Associate Professor of Psychiatry Robert A. Stickgold was speaking in Boylston Hall last night as part of a panel assembled by the Community Health Initiative to tell notoriously sleep-deprived Harvard students about the importance of a good night’s sleep.
The panel, composed of sleep experts from the medical school, started out with an issue particularly close to undergraduates’ hearts: all-nighters.
Stickgold said that students who stay up all night perform about 20 percent worse on tasks involving recall than students who get some sleep the night before. This may be because facts are sorted out during sleep, he said, which implies that it’s important to get enough rest the night after studying as well as before.
“The night of sleep you get after you learn something may be even more important than the night of sleep before,” he said.
Another panelist, Steven W. Lockley, who works in the sleep department at Brigham and Women’s Hospital, said that maintaining a regular sleep schedule is just as important as getting the recommended eight to nine hours a night.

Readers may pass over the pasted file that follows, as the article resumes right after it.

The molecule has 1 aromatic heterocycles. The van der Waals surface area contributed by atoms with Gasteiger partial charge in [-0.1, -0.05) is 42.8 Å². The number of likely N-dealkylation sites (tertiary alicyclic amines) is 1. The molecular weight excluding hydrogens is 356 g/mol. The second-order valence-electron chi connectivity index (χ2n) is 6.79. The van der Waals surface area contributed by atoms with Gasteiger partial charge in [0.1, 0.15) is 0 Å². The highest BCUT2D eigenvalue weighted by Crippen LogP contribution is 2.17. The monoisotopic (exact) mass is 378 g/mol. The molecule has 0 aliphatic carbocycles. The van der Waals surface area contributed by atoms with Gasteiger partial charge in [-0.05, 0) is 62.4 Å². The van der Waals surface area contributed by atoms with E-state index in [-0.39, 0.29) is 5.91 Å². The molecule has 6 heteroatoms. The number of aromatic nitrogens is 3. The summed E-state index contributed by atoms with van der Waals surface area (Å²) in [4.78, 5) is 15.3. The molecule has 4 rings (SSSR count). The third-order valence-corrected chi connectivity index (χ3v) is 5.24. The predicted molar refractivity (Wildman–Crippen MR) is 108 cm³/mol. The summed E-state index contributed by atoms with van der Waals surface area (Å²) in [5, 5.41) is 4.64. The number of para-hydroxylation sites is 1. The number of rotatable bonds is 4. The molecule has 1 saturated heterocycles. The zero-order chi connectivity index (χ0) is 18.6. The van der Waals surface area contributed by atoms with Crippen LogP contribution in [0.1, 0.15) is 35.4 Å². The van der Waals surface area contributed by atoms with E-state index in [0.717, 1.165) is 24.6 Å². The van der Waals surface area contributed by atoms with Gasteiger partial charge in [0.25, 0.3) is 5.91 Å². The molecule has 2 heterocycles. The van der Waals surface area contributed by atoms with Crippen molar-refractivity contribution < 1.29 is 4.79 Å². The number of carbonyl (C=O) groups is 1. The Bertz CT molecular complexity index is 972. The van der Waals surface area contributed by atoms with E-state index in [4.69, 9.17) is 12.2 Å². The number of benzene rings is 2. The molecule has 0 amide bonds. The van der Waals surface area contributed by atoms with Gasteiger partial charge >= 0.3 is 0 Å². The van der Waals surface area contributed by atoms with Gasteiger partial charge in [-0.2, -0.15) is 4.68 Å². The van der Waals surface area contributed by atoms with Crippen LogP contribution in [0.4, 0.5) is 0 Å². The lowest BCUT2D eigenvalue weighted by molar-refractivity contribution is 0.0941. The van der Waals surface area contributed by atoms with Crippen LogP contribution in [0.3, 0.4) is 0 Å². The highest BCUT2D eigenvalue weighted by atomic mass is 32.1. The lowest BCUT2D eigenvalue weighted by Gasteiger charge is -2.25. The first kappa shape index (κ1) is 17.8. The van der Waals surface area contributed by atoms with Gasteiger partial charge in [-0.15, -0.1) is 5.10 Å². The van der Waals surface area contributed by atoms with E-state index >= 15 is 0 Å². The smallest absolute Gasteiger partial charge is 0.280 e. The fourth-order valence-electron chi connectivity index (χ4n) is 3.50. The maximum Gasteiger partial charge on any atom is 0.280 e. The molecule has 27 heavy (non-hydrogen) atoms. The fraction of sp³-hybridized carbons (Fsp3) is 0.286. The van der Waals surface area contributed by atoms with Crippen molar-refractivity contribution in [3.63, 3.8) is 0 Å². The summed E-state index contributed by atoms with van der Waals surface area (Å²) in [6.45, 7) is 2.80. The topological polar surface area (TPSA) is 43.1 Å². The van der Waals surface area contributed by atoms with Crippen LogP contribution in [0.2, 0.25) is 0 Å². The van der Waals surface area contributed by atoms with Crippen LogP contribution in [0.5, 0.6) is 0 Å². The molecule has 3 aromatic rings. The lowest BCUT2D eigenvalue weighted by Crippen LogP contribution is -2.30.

“If you constantly have an irregular sleep cycle, you are going to induce jet-lag-like symptoms,” he said.
When a student pulls an all-nighter, this cycle is broken and there will be a number of unpleasant consequences like fatigue and drowsiness.
“When you’ve been awake for 24 hours, you are just as impaired as if you had a blood alcohol level of 0.1 percent,” said the Medical School’s Baldino Professor of Sleep Medicine, Charles A. Czeisler.
But sleeping regular hours isn’t enough to make up for a lack of sleep, the panel said in response to a student’s question about training the body to sleep less.
Just as the body cannot be trained to flourish on 800 calories a day, people cannot teach themselves to function well on just five hours of rest, said Stickgold.
Nor did he condone “sleep bulimia,” the “purging” during the week and “bingeing” on the weekend which he said is a common strategy among students.
The Community Health Initiative invited the professors to speak in response to Harvard students’ rising concerns about getting enough sleep, according to Keli Ballinger, faculty advisor of the initiative.
“Students at Harvard rate sleep as the number two impediment to studying,” she said, calling stress number one.